تجزیه و تحلیل حساسیت از توابع واکنش فرکانس از صفحات ساندویچی کامپوزیتی حاوی لایه های ویسکوالاستیک
|کد مقاله||سال انتشار||مقاله انگلیسی||ترجمه فارسی||تعداد کلمات|
|26089||2010||13 صفحه PDF||سفارش دهید||محاسبه نشده|
Publisher : Elsevier - Science Direct (الزویر - ساینس دایرکت)
Journal : Composite Structures, Volume 92, Issue 2, January 2010, Pages 364–376
In the scope of structural dynamics, sensitivity analysis is a very useful tool in a number of numerical procedures such as parameter identification, model updating, optimal design and uncertainty propagation. In this paper the formulation of first-order sensitivity analysis of complex frequency response functions (FRFs) is developed for composite sandwich plates composed by a combination of fiber-reinforced and elastomeric viscoelastic layers, in arrangements that are frequently used for the purpose of noise and vibration attenuation. Although sensitivity analysis is a well known numerical technique, the main contribution intended for this study is its extension to viscoelastic structures, which are characterized by frequency- and temperature-dependent material properties and, thus, require particularly adapted analytical and numerical procedures. Due to the fact that finite element discretization has become the most used method for dynamic analysis of complex structures, the sensitivity analysis addressed herein is based on such models, being computed from the analytical derivatives of the FRFs with respect to a set of design parameters, such as fiber orientations and layer thicknesses. Also, a procedure for evaluating the sensitivity of the FRFs with respect to temperature of the viscoelastic material is suggested. After discussion of various theoretical aspects, including a parameterization scheme of the structural matrices with respect to the design variables, first-order response derivatives are calculated for a composite plate with inherent structural damping, and for a composite sandwich plate with a viscoelastic core. The results are compared to those obtained from first-order finite-difference approximations.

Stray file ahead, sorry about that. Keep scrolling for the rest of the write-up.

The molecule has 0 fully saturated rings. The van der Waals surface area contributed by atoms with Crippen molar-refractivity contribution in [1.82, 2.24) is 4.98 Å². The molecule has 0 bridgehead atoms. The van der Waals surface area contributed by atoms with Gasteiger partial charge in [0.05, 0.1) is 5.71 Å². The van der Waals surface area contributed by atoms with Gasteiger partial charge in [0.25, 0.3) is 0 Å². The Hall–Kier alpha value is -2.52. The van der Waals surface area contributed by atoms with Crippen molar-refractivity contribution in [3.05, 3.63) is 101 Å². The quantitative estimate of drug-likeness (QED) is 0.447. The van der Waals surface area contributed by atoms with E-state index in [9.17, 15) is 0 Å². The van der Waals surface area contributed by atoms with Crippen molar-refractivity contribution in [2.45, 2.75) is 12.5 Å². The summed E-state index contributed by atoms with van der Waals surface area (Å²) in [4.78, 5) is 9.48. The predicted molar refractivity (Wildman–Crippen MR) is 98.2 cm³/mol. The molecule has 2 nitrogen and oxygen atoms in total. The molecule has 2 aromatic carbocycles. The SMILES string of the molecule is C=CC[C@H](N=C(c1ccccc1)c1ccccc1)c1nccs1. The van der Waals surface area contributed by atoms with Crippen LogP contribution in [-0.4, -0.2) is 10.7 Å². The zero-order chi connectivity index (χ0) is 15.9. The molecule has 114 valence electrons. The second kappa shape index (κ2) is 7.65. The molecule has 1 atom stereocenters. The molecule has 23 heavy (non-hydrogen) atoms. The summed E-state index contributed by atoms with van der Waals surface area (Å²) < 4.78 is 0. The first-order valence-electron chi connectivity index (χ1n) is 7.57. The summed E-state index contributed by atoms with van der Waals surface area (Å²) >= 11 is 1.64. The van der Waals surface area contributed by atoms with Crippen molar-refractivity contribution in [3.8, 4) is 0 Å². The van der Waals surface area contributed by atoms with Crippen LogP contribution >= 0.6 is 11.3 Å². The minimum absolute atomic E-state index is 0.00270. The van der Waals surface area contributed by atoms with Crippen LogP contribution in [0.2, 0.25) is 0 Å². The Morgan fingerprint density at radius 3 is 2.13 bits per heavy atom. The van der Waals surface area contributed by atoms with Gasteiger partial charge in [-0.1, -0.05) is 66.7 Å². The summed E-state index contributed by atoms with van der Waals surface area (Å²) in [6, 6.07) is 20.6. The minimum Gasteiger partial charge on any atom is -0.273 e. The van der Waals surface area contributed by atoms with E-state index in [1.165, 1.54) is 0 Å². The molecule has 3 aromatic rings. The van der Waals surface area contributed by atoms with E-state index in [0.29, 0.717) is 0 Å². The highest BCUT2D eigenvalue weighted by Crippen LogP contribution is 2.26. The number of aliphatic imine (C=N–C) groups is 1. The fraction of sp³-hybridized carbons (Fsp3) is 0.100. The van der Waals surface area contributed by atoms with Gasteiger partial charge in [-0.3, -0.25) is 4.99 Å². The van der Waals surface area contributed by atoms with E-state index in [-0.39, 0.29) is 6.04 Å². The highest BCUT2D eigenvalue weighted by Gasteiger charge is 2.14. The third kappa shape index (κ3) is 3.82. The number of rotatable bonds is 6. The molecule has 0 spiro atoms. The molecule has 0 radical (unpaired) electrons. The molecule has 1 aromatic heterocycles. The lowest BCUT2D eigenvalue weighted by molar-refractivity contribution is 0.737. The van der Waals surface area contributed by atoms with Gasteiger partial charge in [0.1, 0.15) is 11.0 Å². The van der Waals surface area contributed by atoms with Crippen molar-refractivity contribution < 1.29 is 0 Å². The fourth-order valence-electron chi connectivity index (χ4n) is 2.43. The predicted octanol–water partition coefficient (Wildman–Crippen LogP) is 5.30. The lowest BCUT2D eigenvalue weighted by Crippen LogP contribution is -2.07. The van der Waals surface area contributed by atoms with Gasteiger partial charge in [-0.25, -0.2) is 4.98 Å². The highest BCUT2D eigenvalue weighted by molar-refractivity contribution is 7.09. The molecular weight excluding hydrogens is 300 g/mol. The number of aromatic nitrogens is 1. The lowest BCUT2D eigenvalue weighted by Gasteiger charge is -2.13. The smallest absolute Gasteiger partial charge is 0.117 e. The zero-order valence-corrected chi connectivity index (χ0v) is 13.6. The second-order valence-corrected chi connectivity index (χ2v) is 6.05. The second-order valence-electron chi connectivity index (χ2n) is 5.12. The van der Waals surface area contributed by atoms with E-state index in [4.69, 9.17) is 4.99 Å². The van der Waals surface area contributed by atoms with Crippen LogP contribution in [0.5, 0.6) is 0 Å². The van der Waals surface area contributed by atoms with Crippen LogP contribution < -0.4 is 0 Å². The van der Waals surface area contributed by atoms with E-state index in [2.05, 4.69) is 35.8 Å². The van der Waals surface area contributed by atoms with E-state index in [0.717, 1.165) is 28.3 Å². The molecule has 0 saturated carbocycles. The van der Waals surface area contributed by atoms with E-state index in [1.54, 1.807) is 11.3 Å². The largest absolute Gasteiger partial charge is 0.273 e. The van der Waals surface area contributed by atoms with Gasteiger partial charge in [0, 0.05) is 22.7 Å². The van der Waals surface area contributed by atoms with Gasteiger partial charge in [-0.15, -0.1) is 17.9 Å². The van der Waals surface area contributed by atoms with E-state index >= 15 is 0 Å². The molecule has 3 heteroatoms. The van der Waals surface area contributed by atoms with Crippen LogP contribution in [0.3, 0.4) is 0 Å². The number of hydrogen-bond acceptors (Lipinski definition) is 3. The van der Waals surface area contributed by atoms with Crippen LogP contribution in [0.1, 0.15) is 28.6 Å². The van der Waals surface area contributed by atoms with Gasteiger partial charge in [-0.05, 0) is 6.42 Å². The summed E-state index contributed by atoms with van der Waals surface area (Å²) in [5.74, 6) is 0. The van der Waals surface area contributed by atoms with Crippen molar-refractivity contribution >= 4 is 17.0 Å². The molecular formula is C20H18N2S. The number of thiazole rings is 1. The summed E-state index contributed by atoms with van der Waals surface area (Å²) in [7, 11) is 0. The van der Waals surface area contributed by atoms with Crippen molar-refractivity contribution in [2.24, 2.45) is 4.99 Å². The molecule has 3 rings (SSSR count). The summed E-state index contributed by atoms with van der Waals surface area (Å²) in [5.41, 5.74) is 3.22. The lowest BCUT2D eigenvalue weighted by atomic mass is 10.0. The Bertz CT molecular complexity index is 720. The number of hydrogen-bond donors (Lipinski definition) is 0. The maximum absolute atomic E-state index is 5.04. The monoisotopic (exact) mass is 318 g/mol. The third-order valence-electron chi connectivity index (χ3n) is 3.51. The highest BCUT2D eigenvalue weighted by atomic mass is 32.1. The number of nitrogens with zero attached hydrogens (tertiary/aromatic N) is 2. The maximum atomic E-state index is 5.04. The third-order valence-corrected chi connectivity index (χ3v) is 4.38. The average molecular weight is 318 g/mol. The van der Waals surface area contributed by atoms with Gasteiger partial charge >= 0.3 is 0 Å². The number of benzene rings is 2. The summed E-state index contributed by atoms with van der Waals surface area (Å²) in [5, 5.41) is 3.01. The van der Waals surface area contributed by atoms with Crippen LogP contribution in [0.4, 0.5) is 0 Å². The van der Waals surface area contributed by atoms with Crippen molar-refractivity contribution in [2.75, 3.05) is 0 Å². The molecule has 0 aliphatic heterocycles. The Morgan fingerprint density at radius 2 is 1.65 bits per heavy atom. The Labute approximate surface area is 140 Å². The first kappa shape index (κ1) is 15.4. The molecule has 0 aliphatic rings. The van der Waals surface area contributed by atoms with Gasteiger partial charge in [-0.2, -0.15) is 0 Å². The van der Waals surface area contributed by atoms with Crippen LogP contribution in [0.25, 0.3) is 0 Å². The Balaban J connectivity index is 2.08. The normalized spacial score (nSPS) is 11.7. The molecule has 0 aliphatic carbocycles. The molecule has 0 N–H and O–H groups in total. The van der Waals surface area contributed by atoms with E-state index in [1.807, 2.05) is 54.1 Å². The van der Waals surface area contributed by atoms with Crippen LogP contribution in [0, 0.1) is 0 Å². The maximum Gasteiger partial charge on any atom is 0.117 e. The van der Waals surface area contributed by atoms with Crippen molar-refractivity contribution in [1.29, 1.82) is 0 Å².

Composite materials have been increasingly used in various types of engineering systems, especially in aerospace structures, in which structural components must be designed to withstand harsh static and dynamic loading conditions, with typically high reliability levels. This fact makes indispensable the availability of efficient numerical models capable of predicting various aspects of the structural behavior: static and dynamic responses, noise radiation, damage initiation and propagation, etc. However, the large variety of material properties and structural configurations makes the numerical modeling of composite structures a complex task . This is a reason for which in the last decades, a great deal of effort has been devoted to the development of finite element models for characterizing the mechanical behavior of such materials, accounting for its typical variations of construction features and material properties. Comprehensive studies on this subject have been reported in the monographs by Reddy  and Gay et al. . In applications in which dynamic loads are involved, the interest in achieving vibration attenuation becomes of capital importance as vibration amplitudes are directly related to fatigue and, as a result, to structural integrity  and . Among the various techniques for vibration control which have been devised, the so-called passive techniques have been incorporated in many industrial systems as they present a number of advantages as compared to active strategies such as cost effectiveness, broadband operational effectiveness and inherent stability . Typically, passive vibration control can be achieved by using energy-dissipating materials, such as a class of elastomers. It is known that fiber-reinforced composite materials present inherent damping mechanisms associated to the viscoelastic behavior of the polymeric matrices and other internal dissipation mechanisms  and . Nonetheless, in a number of cases, such damping may be found to be insufficient to provide the necessary vibration mitigation and must be increased by introducing additional dissipation, which can be done, for example, by applying viscoelastic materials in the form of surface treatments or internal layers  and . This strategy is considered in this paper. Among the various theories which have been developed for modeling layered composite structures, the so-named Higher-order Shear Deformation Theory – HSDT proposed by Lo et al.  has been chosen in the present study. Despite a more involved analytical framework and an increased number of finite-element degrees-of-freedom (d.o.f’s), when compared to other simpler theories, the main advantages of the HSDT, which justify such choice, are: (i) it is well adapted to model both thin and thick laminated composite plates; (ii) it accounts for a more complete strain state. As it takes into account transverse shear effects and predicts a parabolic distribution of transverse shear strains, it does not require any correction factor for the distribution of transverse shear strains, such as those required by the First-order Shear Deformation Theory – FSDT. Moreover, it accounts for transverse normal strains. The fact of considering a more complete strain-state is believed to be a relevant fact since the amount of energy dissipation provided by the viscoelastic materials is primarily determined by the level and history of strains within the material . Hence, the more accurate the prediction of strain is, the more accurate the prediction of damping will be. In the context of the numerical methods for analysis and design of mechanical systems based on finite element models, sensitivity analysis enables to evaluate the degree of influence of physical and geometrical parameters on the mechanical behavior; it constitutes an important step in various types of problems such as model updating, analysis of modified structures, optimal design, system identification, system control and uncertainty propagation . According to Murthy and Haftka , the optimal design structural systems has a narrow connection with sensitivity analysis, since a significant part of typical optimization algorithms generally perform a large number of evaluations of the system’s response for different values of the design variables. Derivatives can be used to approximate the response of modified systems, thus reducing the cost of re-analysis, especially for highly complex industrial structures. Sensitivity analysis can be performed through two main types of numerical procedures : first by computing the analytical derivatives of the equilibrium equations or equations of motion with respect to the design parameters, when those parameters appear explicitly in such equations. In this case, the derivatives are considered to be exact; second by approximating the derivatives by finite differences, by computing the ratios of the response and parameter variations. Such procedure requires the arbitrary choice of the magnitude of the parameter variation and two evaluations of the system response, for each derivative estimate. Most frequently, sensitivity analysis is limited to the first-order, as computations of higher orders are much more involved and time-consuming. Several approaches have been developed for performing sensitivity analysis of dynamic responses, as reported in Refs. ,  and . However, applications to the case of vibration and damping analysis of composite sandwich plates incorporating viscoelastic materials are not numerous, which motivates the study reported herein. In the remainder, various theoretical aspects are first presented including: (a) a review of the finite element modeling procedure of multilayered plate structures containing unidirectional fiber-reinforced and isotropic viscoelastic layers, with a special parameterization scheme of the structural matrices with respect to the design variables; (b) the inclusion of the viscoelastic effect into the structural matrices using the complex modulus approach, accounting the frequency- and temperature-dependence of the properties of the viscoelastic material; (c) the formulation of the analytical sensitivities of the frequency response functions with respect to the physical and geometrical parameters and also with respect to the temperature of the viscoelastic material. For illustration, two numerical examples are presented. For each of them, the FRF sensitivities computed according to the methodology suggested are compared to first-order finite-difference approximations.